The Sciatic (n. ischiadicus; great sciatic nerve) supplies nearly the whole of the skin of the leg, the muscles of the back of the thigh, and those of the leg and foot. It is the largest nerve in the body, measuring 2 cm. in breadth, and is the continuation of the flattened band of the sacral plexus. It passes out of the pelvis through the greater sciatic foramen, below the Piriformis muscle. It descends between the greater trochanter of the femur and the tuberosity of the ischium, and along the back of the thigh to about its lower third, where it divides into two large branches, the tibial and common peroneal nerves. This division may take place at any point between the sacral plexus and the lower third of the thigh. When it occurs at the plexus, the common peroneal nerve usually pierces the Piriformis.
In the upper part of its course the nerve rests upon the posterior surface of the ischium, the nerve to the Quadratus femoris, the Obturator internus and Gemelli, and the Quadratus femoris; it is accompanied by the posterior femoral cutaneous nerve and the inferior gluteal artery, and is covered by the Glutæus maximus. Lower down, it lies upon the Adductor magnus, and is crossed obliquely by the long head of the Biceps femoris.
The articular branches (rami articulares) arise from the upper part of the nerve and supply the hip-joint, perforating the posterior part of its capsule; they are sometimes derived from the sacral plexus.
The muscular branches (rami musculares) are distributed to the Biceps femoris, Semitendinosus, Semimembranosus, and Adductor magnus. The nerve to the short head of the Biceps femoris comes from the common peroneal part of the sciatic, while the other muscular branches arise from the tibial portion, as may be seen in those cases where there is a high division of the sciatic nerve.
The Tibial Nerve (n. tibialis; internal popliteal nerve) the larger of the two terminal branches of the sciatic, arises from the anterior branches of the fourth and fifth lumbar and first, second, and third sacral nerves. It descends along the back of the thigh and through the middle of the popliteal fossa, to the lower part of the Popliteus muscle, where it passes with the popliteal artery beneath the arch of the Soleus. It then runs along the back of the leg with the posterior tibial vessels to the interval between the medial malleolus and the heel, where it divides beneath the laciniate ligament into the medial and lateral plantar nerves. In the thigh it is overlapped by the hamstring muscles above, and then becomes more superficial, and lies lateral to, and some distance from, the popliteal vessels;opposite the knee-joint, it is in close relation with these vessels, and crosses to the medial side of the artery. In the leg it is covered in the upper part of its course by the muscles of the calf; lower down by the skin, the superficial and deep fasciæ. It is placed on the deep muscles, and lies at first to the medial side of the posterior tibial artery, but soon crosses that vessel and descends on its lateral side as far as the ankle. In the lower third of the leg it runs parallel with the medial margin of the tendo calcaneus.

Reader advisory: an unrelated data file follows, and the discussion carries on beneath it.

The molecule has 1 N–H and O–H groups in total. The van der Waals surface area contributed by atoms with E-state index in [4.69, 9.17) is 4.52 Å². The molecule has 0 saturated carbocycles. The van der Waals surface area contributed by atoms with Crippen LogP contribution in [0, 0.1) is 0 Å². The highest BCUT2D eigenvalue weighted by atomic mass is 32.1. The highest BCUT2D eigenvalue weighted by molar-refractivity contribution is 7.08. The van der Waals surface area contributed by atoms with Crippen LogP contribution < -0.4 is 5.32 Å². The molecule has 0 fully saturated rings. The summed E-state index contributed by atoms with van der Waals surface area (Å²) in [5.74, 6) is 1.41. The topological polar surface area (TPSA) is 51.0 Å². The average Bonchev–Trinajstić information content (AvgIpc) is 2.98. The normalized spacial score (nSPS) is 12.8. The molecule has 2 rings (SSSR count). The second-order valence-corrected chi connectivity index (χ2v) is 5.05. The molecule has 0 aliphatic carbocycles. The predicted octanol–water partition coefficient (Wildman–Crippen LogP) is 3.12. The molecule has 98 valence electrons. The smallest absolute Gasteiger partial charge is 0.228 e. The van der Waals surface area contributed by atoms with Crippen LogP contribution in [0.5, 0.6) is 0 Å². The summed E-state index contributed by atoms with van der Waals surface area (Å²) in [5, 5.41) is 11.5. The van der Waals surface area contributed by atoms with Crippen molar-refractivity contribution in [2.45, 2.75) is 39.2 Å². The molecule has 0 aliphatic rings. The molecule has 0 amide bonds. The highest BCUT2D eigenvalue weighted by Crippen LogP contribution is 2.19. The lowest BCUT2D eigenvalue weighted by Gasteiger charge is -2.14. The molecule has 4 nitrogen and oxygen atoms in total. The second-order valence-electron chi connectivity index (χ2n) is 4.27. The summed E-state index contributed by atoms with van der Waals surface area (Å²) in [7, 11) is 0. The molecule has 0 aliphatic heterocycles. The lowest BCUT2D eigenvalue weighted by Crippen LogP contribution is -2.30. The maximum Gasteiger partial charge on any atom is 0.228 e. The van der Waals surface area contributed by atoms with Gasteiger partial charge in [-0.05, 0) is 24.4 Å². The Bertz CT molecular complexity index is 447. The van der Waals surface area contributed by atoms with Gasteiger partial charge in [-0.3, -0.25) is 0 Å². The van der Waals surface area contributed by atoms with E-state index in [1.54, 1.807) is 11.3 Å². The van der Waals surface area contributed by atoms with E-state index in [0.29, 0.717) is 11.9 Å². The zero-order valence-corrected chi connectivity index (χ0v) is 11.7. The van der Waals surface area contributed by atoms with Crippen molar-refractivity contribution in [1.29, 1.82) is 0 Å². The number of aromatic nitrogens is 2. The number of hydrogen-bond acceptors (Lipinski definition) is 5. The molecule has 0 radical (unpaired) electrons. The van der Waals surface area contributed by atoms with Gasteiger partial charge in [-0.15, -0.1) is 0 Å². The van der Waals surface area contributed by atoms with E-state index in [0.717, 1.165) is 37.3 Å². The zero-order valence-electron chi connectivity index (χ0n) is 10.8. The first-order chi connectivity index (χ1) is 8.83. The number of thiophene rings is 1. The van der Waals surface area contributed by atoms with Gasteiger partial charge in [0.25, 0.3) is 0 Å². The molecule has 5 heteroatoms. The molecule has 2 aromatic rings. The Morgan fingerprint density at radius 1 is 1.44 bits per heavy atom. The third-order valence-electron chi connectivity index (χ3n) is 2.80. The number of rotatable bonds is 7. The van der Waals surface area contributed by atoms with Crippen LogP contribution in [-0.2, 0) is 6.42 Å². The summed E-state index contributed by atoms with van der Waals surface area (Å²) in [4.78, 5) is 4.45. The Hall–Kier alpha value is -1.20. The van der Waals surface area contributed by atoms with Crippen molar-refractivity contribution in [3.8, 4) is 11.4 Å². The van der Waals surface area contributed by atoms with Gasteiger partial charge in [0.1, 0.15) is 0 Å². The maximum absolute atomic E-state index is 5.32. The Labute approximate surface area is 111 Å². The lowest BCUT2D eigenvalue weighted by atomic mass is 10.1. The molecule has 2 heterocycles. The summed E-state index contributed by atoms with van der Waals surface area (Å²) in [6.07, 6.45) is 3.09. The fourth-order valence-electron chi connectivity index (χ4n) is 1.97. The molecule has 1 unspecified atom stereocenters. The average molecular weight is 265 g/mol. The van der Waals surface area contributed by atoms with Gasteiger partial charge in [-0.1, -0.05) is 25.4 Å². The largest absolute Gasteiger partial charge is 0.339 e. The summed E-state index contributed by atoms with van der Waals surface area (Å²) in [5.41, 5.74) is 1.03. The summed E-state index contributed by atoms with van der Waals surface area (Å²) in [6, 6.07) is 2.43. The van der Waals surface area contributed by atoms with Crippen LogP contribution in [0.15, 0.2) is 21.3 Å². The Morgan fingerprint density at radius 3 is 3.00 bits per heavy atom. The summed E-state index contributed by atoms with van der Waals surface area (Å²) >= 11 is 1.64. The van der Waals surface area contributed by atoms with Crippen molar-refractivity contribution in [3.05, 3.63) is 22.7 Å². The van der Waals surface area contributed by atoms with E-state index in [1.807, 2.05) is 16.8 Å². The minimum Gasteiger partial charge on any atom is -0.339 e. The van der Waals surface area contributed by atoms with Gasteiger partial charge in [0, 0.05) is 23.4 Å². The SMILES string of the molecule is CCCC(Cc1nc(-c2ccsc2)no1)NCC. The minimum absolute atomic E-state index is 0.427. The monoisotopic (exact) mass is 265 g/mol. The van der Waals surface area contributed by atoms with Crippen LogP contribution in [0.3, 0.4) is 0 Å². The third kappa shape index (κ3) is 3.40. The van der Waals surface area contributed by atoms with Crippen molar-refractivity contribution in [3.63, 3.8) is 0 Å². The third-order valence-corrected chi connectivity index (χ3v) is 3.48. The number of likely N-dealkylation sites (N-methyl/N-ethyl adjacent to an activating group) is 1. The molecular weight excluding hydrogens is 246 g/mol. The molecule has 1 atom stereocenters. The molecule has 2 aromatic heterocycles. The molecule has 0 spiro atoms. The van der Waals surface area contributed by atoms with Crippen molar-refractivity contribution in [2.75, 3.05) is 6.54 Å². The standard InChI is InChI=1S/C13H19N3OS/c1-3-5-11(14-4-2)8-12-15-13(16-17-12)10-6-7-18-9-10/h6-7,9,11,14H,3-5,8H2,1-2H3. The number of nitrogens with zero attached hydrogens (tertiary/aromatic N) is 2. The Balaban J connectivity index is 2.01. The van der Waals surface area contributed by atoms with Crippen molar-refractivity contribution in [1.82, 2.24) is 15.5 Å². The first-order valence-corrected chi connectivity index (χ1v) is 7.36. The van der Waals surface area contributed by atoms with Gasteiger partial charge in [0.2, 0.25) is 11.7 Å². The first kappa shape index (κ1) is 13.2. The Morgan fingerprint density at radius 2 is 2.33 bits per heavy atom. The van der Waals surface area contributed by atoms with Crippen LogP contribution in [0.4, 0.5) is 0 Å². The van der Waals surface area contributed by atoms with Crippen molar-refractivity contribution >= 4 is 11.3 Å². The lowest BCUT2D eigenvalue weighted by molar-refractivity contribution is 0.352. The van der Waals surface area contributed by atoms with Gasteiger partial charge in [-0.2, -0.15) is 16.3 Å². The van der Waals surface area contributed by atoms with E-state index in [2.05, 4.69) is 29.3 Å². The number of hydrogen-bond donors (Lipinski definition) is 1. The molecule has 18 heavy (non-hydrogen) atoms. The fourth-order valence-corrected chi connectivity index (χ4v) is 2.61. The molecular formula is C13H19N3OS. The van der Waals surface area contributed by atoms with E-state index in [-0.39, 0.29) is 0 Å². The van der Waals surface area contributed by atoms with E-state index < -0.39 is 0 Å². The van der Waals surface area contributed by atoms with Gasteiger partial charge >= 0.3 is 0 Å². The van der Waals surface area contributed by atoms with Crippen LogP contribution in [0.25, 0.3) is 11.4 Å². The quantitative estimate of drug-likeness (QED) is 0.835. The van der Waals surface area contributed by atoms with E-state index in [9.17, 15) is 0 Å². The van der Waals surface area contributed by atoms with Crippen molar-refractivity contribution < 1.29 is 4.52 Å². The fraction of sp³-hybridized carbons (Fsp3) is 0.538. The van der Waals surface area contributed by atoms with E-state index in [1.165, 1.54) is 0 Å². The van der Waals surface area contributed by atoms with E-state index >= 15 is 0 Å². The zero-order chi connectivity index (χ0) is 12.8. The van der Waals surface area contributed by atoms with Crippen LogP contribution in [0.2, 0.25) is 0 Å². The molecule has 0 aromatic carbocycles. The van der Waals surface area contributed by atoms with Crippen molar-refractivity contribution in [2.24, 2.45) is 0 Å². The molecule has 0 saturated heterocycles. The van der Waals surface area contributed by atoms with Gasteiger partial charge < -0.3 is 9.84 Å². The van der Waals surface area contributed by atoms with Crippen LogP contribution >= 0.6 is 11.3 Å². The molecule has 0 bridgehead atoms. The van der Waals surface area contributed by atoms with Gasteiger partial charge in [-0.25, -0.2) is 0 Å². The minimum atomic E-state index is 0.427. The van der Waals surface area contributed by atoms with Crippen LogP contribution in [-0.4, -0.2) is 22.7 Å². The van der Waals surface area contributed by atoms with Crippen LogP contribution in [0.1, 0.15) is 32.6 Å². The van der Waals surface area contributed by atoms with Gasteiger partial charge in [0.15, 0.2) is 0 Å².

Articular branches (rami articulares), usually three in number, supply the knee-joint; two of these accompany the superior and inferior medial genicular arteries; and a third, the middle genicular artery. Just above the bifurcation of the nerve an articular branch is given off to the ankle-joint.
Muscular branches (rami musculares), four or five in number, arise from the nerve as it lies between the two heads of the Gastrocnemius muscle; they supply that muscle, and the Plantaris, Soleus, and Popliteus. The branch for the Popliteus turns around the lower border and is distributed to the deep surface of the muscle. Lower down, muscular branches arise separately or by a common trunk and supply the Soleus, Tibialis posterior, Flexor digitorum longus, and Flexor hallucis longus; the branch to the last muscle accompanies the peroneal artery; that to the Soleus enters the deep surface of the muscle.
The medial sural cutaneous nerve (n. cutaneus suræ medialis; n. communicans tibialis) descends between the two heads of the Gastrocnemius, and, about the middle of the back of the leg, pierces the deep fascia, and unites with the anastomotic ramus of the common peroneal to form the sural nerve.
The sural nerve (n. suralis; short saphenous nerve), formed by the junction of the medial sural cutaneous with the peroneal anastomotic branch, passes downward near the lateral margin of the tendo calcaneus, lying close to the small saphenous vein, to the interval between the lateral malleolus and the calcaneus. It runs forward below the lateral malleolus, and is continued as the lateral dorsal cutaneous nerve along the lateral side of the foot and little toe, communicating on the dorsum of the foot with the intermediate dorsal cutaneous nerve, a branch of the superficial peroneal. In the leg, its branches communicate with those of the posterior femoral cutaneous.